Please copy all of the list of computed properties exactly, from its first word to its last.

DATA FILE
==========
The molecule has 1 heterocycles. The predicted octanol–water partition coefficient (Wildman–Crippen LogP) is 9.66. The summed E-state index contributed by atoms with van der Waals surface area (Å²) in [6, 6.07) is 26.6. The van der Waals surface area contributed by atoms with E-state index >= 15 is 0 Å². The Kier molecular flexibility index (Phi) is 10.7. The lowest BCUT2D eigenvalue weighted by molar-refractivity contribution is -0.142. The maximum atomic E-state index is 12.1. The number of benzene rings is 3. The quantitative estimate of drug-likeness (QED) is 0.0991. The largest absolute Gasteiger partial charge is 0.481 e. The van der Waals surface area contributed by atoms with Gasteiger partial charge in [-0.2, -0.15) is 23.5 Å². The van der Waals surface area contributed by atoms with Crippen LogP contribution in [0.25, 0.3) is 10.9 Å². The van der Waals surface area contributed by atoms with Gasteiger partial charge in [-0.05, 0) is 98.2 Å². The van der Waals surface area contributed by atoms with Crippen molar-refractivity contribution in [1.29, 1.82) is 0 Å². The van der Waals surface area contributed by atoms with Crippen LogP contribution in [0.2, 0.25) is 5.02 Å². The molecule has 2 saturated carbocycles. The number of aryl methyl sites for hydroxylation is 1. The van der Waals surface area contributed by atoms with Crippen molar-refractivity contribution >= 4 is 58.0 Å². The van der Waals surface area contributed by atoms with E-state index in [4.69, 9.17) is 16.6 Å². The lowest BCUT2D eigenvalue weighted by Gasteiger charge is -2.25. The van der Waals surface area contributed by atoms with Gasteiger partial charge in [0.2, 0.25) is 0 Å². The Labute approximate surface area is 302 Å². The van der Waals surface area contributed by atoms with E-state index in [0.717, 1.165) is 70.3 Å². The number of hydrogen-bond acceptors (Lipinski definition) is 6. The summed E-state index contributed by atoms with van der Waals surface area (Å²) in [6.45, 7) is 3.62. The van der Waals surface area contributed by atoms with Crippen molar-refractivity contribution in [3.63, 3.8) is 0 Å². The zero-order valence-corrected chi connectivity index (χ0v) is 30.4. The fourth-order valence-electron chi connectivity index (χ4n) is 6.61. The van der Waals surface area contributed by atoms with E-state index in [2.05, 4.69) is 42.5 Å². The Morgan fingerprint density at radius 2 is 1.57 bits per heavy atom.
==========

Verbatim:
The molecule has 1 heterocycles. The predicted octanol–water partition coefficient (Wildman–Crippen LogP) is 9.66. The summed E-state index contributed by atoms with van der Waals surface area (Å²) in [6, 6.07) is 26.6. The van der Waals surface area contributed by atoms with E-state index >= 15 is 0 Å². The Kier molecular flexibility index (Phi) is 10.7. The lowest BCUT2D eigenvalue weighted by molar-refractivity contribution is -0.142. The maximum atomic E-state index is 12.1. The number of benzene rings is 3. The quantitative estimate of drug-likeness (QED) is 0.0991. The largest absolute Gasteiger partial charge is 0.481 e. The van der Waals surface area contributed by atoms with Gasteiger partial charge in [-0.2, -0.15) is 23.5 Å². The van der Waals surface area contributed by atoms with Crippen LogP contribution in [0.25, 0.3) is 10.9 Å². The van der Waals surface area contributed by atoms with Gasteiger partial charge in [-0.05, 0) is 98.2 Å². The van der Waals surface area contributed by atoms with Crippen molar-refractivity contribution in [1.29, 1.82) is 0 Å². The van der Waals surface area contributed by atoms with Crippen LogP contribution in [0.2, 0.25) is 5.02 Å². The molecule has 2 saturated carbocycles. The number of aryl methyl sites for hydroxylation is 1. The van der Waals surface area contributed by atoms with Crippen molar-refractivity contribution >= 4 is 58.0 Å². The van der Waals surface area contributed by atoms with E-state index in [4.69, 9.17) is 16.6 Å². The lowest BCUT2D eigenvalue weighted by Gasteiger charge is -2.25. The van der Waals surface area contributed by atoms with Gasteiger partial charge in [0.2, 0.25) is 0 Å². The Labute approximate surface area is 302 Å². The van der Waals surface area contributed by atoms with E-state index in [0.717, 1.165) is 70.3 Å². The number of hydrogen-bond acceptors (Lipinski definition) is 6. The summed E-state index contributed by atoms with van der Waals surface area (Å²) in [6.45, 7) is 3.62. The van der Waals surface area contributed by atoms with Crippen molar-refractivity contribution in [3.63, 3.8) is 0 Å². The zero-order valence-corrected chi connectivity index (χ0v) is 30.4. The fourth-order valence-electron chi connectivity index (χ4n) is 6.61. The van der Waals surface area contributed by atoms with E-state index in [2.05, 4.69) is 42.5 Å². The Morgan fingerprint density at radius 2 is 1.57 bits per heavy atom.